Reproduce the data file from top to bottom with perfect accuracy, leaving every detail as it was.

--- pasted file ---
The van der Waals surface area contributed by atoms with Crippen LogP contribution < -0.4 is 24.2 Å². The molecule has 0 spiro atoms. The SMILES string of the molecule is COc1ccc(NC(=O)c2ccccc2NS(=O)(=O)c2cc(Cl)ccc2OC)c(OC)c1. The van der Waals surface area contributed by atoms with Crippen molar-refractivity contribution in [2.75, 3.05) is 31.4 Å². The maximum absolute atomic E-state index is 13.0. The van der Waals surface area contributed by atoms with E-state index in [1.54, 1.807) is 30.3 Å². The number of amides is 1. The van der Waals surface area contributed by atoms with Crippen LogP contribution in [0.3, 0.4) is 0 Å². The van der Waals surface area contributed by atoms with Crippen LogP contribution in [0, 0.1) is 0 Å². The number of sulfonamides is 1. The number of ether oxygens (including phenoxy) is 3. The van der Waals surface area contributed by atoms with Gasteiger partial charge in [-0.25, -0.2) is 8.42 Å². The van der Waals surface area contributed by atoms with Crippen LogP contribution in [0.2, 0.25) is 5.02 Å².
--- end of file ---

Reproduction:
The van der Waals surface area contributed by atoms with Crippen LogP contribution < -0.4 is 24.2 Å². The molecule has 0 spiro atoms. The SMILES string of the molecule is COc1ccc(NC(=O)c2ccccc2NS(=O)(=O)c2cc(Cl)ccc2OC)c(OC)c1. The van der Waals surface area contributed by atoms with Crippen molar-refractivity contribution in [2.75, 3.05) is 31.4 Å². The maximum absolute atomic E-state index is 13.0. The van der Waals surface area contributed by atoms with E-state index in [1.54, 1.807) is 30.3 Å². The number of amides is 1. The van der Waals surface area contributed by atoms with Crippen LogP contribution in [0.3, 0.4) is 0 Å². The van der Waals surface area contributed by atoms with Crippen LogP contribution in [0, 0.1) is 0 Å². The number of sulfonamides is 1. The number of ether oxygens (including phenoxy) is 3. The van der Waals surface area contributed by atoms with Gasteiger partial charge in [-0.25, -0.2) is 8.42 Å². The van der Waals surface area contributed by atoms with Crippen LogP contribution in [0.2, 0.25) is 5.02 Å².